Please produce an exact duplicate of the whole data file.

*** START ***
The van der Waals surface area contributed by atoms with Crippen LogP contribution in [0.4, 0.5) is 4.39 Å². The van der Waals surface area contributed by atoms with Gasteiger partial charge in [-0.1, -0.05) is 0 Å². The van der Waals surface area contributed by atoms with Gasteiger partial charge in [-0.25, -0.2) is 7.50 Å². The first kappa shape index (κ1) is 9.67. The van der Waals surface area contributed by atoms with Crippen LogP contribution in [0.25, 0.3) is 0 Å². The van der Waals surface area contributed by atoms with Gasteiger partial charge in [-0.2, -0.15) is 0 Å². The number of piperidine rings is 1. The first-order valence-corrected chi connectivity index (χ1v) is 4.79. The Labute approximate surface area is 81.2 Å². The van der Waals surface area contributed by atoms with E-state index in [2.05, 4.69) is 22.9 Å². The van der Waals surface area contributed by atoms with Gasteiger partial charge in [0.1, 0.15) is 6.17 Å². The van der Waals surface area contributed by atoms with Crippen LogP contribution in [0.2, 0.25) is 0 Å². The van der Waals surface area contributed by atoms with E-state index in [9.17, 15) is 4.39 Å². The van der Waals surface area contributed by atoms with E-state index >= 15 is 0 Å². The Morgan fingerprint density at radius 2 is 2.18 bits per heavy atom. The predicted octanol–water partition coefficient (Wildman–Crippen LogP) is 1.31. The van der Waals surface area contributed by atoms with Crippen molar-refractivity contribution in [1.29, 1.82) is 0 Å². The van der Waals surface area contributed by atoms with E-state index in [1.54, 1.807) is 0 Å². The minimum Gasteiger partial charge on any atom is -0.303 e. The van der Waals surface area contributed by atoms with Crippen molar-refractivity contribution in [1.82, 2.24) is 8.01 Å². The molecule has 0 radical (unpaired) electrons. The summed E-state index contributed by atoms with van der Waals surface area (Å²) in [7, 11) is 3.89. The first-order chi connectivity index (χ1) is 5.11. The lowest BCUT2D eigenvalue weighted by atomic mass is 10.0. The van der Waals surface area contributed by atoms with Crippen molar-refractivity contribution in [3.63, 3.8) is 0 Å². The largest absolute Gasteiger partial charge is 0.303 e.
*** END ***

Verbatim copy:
The van der Waals surface area contributed by atoms with Crippen LogP contribution in [0.4, 0.5) is 4.39 Å². The van der Waals surface area contributed by atoms with Gasteiger partial charge in [-0.1, -0.05) is 0 Å². The van der Waals surface area contributed by atoms with Gasteiger partial charge in [-0.25, -0.2) is 7.50 Å². The first kappa shape index (κ1) is 9.67. The van der Waals surface area contributed by atoms with Crippen LogP contribution in [0.25, 0.3) is 0 Å². The van der Waals surface area contributed by atoms with Gasteiger partial charge in [-0.2, -0.15) is 0 Å². The number of piperidine rings is 1. The first-order valence-corrected chi connectivity index (χ1v) is 4.79. The Labute approximate surface area is 81.2 Å². The van der Waals surface area contributed by atoms with E-state index in [2.05, 4.69) is 22.9 Å². The van der Waals surface area contributed by atoms with Gasteiger partial charge in [0.1, 0.15) is 6.17 Å². The van der Waals surface area contributed by atoms with Crippen LogP contribution in [0.2, 0.25) is 0 Å². The van der Waals surface area contributed by atoms with E-state index in [9.17, 15) is 4.39 Å². The van der Waals surface area contributed by atoms with E-state index >= 15 is 0 Å². The Morgan fingerprint density at radius 2 is 2.18 bits per heavy atom. The predicted octanol–water partition coefficient (Wildman–Crippen LogP) is 1.31. The van der Waals surface area contributed by atoms with Crippen molar-refractivity contribution in [1.29, 1.82) is 0 Å². The van der Waals surface area contributed by atoms with E-state index in [1.54, 1.807) is 0 Å². The minimum Gasteiger partial charge on any atom is -0.303 e. The van der Waals surface area contributed by atoms with Crippen molar-refractivity contribution in [1.82, 2.24) is 8.01 Å². The molecule has 0 radical (unpaired) electrons. The summed E-state index contributed by atoms with van der Waals surface area (Å²) in [7, 11) is 3.89. The first-order chi connectivity index (χ1) is 5.11. The lowest BCUT2D eigenvalue weighted by atomic mass is 10.0. The van der Waals surface area contributed by atoms with Crippen molar-refractivity contribution in [3.63, 3.8) is 0 Å². The largest absolute Gasteiger partial charge is 0.303 e.